Lau Øfjord Blaxekær, Marc Lanteigne & Mingming Shi
In June 2017, China’s National Development and Reform Commission officially announced that the Arctic Ocean would be added to the list of “blue economic corridors” comprising a major part of China’s emerging “Belt and Road” trade and infrastructure initiatives. In January 2018, this policy was further codified in China’s first governmental White Paper on the Arctic. In May 2017, The Nordic Council of Ministers and China formally agreed to strengthen collaboration between China and the Nordic region on five key areas. At the same time, the West Nordic Region (Greenland, Iceland, the Faroe Islands, and coastal Norway) is increasingly being framed as a distinct part of the Nordic region with its Arctic location, maritime and blue bio-economy focus, yet these countries have no joint Arctic strategy or approach to the emerging Polar Silk Road. On the one hand, China’s enhanced Arctic engagement and strategic collaboration with the Nordic region, which includes the Arctic, maritime economy, and bio-economy, seem very promising for West Nordic development, on the other hand, geo-political unease about Chinese investments in the Arctic raise questions about what happens when the large-scale geopolitics meet the micro-scale geopolitics of the West Nordic Region. There is a significant gap in both the academic and policy literature on these matters, and as such, this article targets both academia and practitioners seeking to better understand and act according to developments in this region. Theoretically, we frame the article within the English School in International Relations.
Vasilii Erokhin, Gao Tianming & Zhang Xiuhua
During recent years, growing exploration of natural resources and development of transport routes have reemerged in the Arctic as a scene for political and economic collaboration between Nordic and non-regional states. Being a non-Arctic country, China nevertheless has played an active role in the elaboration of international regulations and the establishment of governance mechanisms in the Arctic. The country has recently released a White Paper on the Arctic Policy and thus prioritized scientific research, underscored the importance of environmental protection, rational utilization, law-based governance, and international cooperation, and committed itself to maintaining a peaceful, secure and stable Arctic order. Diversified transportation routes and economic corridors are of paramount importance to such global trading nations as China. However, an extension of the economic corridors to the Arctic is viable only in the case of development of satellite trade, production, and research opportunities along the potential transport routes. In this study, the authors discuss the critical points in the implementation of China’s paradigm of collaboration and connectivity in the Arctic, as well as focus on the promotion of bilateral win-to-win investment and trade projects with the countries along the potential Arctic Blue Economic Corridor (ABEC). The authors conclude that the ABEC may be efficiently incorporated into China’s Belt and Road network, but emphasize that specific technological and economic challenges have to be considered and met before a sustainable connectivity between the markets of Asia and Europe is established in the Arctic.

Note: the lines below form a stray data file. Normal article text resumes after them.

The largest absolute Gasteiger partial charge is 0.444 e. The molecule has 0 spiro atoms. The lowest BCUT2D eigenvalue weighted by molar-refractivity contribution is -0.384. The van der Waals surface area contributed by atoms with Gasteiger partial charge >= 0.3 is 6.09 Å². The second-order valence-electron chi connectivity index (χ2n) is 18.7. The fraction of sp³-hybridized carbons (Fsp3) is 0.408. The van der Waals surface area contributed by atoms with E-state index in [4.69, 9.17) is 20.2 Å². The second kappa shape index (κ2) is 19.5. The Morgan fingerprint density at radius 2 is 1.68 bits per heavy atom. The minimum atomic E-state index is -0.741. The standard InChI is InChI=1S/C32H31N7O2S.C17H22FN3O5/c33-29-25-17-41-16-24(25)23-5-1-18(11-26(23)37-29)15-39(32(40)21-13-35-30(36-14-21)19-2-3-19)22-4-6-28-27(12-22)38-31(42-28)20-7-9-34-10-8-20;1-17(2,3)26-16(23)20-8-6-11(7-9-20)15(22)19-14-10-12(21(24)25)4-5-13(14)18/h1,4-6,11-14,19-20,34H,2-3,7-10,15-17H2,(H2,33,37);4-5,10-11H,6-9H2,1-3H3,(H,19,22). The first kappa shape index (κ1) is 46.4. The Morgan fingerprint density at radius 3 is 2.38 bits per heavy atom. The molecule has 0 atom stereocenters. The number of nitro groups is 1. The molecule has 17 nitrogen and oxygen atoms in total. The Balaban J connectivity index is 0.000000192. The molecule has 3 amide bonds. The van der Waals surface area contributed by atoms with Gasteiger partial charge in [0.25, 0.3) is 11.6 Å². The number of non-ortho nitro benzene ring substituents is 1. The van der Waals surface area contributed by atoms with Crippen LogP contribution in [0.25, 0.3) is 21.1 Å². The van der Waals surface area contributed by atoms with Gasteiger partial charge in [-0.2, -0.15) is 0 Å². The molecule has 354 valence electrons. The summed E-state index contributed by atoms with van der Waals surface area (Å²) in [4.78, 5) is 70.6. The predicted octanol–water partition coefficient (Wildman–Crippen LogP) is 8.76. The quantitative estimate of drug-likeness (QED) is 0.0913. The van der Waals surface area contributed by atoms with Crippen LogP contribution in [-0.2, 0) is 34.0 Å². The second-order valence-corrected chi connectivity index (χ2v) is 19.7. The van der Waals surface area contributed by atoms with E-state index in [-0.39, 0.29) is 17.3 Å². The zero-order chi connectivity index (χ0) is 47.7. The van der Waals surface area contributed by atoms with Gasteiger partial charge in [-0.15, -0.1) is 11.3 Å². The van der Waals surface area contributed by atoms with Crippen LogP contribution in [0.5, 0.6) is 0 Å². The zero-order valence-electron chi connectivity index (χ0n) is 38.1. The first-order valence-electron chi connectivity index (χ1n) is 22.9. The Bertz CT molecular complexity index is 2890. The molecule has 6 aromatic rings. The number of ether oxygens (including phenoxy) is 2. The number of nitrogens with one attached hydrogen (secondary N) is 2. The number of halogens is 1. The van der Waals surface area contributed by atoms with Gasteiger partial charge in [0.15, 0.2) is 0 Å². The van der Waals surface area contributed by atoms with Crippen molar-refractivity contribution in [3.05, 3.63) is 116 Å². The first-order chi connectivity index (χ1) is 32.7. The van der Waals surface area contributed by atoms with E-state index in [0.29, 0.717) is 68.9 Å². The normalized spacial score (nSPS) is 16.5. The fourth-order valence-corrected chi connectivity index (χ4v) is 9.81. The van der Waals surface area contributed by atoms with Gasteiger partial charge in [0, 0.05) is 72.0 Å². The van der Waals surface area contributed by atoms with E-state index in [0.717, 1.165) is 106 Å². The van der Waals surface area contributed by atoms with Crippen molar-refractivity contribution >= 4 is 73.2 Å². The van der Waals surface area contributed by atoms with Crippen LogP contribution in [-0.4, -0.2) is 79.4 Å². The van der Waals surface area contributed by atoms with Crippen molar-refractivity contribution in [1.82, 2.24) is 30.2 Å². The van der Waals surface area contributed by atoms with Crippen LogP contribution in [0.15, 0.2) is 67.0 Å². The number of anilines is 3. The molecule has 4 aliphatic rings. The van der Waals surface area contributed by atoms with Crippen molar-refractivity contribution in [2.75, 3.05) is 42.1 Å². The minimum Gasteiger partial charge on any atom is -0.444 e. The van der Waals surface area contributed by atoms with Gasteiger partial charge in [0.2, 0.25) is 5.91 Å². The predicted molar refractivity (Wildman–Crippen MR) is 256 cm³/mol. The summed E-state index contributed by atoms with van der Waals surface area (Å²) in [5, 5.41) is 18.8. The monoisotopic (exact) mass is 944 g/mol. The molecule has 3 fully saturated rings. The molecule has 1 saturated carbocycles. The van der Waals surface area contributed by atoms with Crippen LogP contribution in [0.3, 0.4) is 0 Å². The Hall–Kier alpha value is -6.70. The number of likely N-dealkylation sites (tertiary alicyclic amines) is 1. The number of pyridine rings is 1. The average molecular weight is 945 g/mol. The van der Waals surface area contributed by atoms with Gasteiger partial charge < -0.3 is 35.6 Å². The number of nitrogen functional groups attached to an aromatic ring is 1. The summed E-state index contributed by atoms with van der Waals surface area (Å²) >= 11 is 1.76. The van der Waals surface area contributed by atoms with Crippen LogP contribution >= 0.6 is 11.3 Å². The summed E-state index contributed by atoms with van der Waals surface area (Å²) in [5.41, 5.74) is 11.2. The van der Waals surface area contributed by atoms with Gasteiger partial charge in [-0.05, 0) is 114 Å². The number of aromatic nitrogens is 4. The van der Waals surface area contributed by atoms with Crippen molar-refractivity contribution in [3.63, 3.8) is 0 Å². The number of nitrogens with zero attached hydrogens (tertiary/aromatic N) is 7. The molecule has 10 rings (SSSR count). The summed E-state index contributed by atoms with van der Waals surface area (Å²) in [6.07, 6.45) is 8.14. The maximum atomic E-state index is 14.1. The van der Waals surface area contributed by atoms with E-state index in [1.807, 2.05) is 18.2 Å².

China’s issuance of its 2018 Arctic Policy white paper, calling for a “Polar Silk Road,” provides a unique lens into how narratives about China are fostered in global news outlets. The white paper, garnering headlines from international media outlets, provided the kind of foreign policy milestone that allowed journalists to develop a narrative about the country’s interest and actions in the polar sphere. Drawing from media framing theory, this study seeks to establish how three prominent media outlets from North America, Europe, and Asia covered China’s high-profile Arctic publication. Using news stories and a qualitative analysis, this paper’s analysis offers a glimpse into the dynamic interplay of global media and policy at a time when China’s interests converge with the Arctic’s increasingly prominent place in international affairs. China’s self-identification as a “Near-Arctic State” has created an inevitable focal point for the press and subsequent dialogue highlighting the convergence of Chinese and Arctic affairs.